Leadership of Teams
This course examines the various theories of organizational behavior and teamwork and develops techniques to implement these theories into the contemporary management process. The focus of the course is on developing a management team that makes a greater contribution to the organization than the sum of the individual managers. Because this course involves a term-long virtual team project, internet access is necessary
Course Overview: Most of us have had experience working in teams. In fact, organizing groups of workers into teams has become a common method of getting work done in a variety of organizations. Relying on teams has multiple advantages, including:
• The opportunity for team members to learn from each other. Potential exists for greater work-force flexibility with cross-training.
• The opportunity for synergistic combinations of ideas and abilities.
• The chance to discover new approaches to tasks.
• Social facilitation and support for difficult tasks and situations.
• The opportunity for communication and information exchange to be facilitated and increased.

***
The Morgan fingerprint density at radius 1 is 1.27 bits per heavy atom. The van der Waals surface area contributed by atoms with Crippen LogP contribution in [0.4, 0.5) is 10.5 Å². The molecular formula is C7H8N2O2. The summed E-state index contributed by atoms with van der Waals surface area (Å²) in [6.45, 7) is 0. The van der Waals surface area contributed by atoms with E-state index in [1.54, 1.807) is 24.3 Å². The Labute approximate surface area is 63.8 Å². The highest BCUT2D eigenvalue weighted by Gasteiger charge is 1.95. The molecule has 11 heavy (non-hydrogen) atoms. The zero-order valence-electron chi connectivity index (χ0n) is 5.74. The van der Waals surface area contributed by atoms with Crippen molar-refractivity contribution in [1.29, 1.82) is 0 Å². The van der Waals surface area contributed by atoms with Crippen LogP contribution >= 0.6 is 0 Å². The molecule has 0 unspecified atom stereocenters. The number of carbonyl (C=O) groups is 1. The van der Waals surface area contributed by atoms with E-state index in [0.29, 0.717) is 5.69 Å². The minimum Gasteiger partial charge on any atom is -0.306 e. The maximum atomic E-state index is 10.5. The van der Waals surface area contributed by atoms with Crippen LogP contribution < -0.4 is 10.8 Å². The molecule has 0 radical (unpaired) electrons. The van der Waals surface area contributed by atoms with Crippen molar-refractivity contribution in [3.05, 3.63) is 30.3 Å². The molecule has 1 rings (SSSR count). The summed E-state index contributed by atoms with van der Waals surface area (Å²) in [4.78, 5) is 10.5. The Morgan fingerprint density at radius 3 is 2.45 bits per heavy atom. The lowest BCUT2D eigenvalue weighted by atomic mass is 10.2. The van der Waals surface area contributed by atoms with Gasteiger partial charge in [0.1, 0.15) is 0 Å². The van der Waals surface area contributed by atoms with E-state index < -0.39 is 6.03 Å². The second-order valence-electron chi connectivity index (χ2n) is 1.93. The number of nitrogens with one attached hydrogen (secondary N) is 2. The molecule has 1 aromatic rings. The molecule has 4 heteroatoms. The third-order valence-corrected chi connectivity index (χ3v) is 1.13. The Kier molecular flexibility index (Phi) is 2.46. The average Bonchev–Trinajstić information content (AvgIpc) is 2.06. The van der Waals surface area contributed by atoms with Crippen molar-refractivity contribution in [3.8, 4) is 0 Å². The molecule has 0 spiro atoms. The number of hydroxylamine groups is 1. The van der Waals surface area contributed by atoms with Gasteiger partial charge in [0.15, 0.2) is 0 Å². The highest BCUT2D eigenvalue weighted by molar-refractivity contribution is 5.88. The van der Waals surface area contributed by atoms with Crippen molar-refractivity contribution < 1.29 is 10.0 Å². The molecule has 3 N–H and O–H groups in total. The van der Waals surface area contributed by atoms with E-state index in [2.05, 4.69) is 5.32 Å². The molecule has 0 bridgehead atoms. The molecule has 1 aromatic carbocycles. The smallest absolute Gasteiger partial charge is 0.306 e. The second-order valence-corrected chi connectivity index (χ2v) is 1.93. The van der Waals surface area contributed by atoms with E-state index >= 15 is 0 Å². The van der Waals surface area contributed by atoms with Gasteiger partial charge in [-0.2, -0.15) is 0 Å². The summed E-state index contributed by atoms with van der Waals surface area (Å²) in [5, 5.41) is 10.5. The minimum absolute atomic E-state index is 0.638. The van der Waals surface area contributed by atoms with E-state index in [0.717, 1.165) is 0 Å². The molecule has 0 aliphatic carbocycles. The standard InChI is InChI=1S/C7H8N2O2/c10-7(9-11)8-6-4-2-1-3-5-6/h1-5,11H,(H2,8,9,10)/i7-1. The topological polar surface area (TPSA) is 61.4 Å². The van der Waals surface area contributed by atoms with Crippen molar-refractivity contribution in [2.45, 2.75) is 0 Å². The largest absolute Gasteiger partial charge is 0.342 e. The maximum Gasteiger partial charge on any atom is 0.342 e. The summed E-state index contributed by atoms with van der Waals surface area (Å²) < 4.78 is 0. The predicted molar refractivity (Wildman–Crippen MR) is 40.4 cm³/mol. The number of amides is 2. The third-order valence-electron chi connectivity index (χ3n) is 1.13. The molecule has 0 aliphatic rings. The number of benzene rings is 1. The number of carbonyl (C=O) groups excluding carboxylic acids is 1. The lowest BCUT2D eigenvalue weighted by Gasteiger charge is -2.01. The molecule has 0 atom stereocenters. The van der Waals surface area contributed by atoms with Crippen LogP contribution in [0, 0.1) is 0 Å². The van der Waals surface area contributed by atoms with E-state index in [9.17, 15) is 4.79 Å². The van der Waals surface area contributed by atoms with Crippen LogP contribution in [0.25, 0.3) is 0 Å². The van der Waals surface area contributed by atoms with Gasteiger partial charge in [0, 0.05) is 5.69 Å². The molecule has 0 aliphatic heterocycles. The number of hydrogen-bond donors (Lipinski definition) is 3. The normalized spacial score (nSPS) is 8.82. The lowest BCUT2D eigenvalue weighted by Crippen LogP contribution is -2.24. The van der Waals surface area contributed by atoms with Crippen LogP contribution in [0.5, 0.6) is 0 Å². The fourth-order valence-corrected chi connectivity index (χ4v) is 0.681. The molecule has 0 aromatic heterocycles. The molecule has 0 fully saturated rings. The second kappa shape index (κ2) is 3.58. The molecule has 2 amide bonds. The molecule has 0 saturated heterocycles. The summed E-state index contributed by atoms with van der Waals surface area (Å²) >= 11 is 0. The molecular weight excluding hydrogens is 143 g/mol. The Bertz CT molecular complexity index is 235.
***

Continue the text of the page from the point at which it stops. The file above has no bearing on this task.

• Greater cooperation among team members.
• Enhanced interdependent work flow. Potential exists for greater acceptance and understanding of team-made decisions.
• The chance for greater autonomy, variety, identity, significance, and feedback for workers.
• The opportunity for team commitment to stimulate performance and attendance.
However, for many, the experience of working in teams has been less than satisfactory. Perhaps you have encountered some of the following problems:
• Some individuals are not compatible with teamwork.
• Workers must be selected to fit the team as well as requisite job skills.
• Some members may experience less motivating jobs as part of a team.
• Organization may resist change.
• Conflict may develop between team members or other teams.
• Teams may be time-consuming due to need for coordination and consensus.
• Teams can stymie creativity and inhibit good decision making if “group think” becomes preva-lent.
• Evaluation and rewards may be perceived as less powerful.
• “Free-riding” within the team may occur.
• Less flexibility may be experienced in personnel replacement or transfer.
Adapted from Medsker, G. J., Campion, M. A., “Job and Team Design,” in Salvendy, G., Handbook of Human Factors and Ergonomics, pp. 450-489, Interscience, 18 Apr 1997.
Clearly, building a high-performance team involves more than putting a group of people together and expecting them to be effective. There are numerous skills and practices that are necessary and critical to manage teams properly. This course is designed to help you learn and master these skills and practices.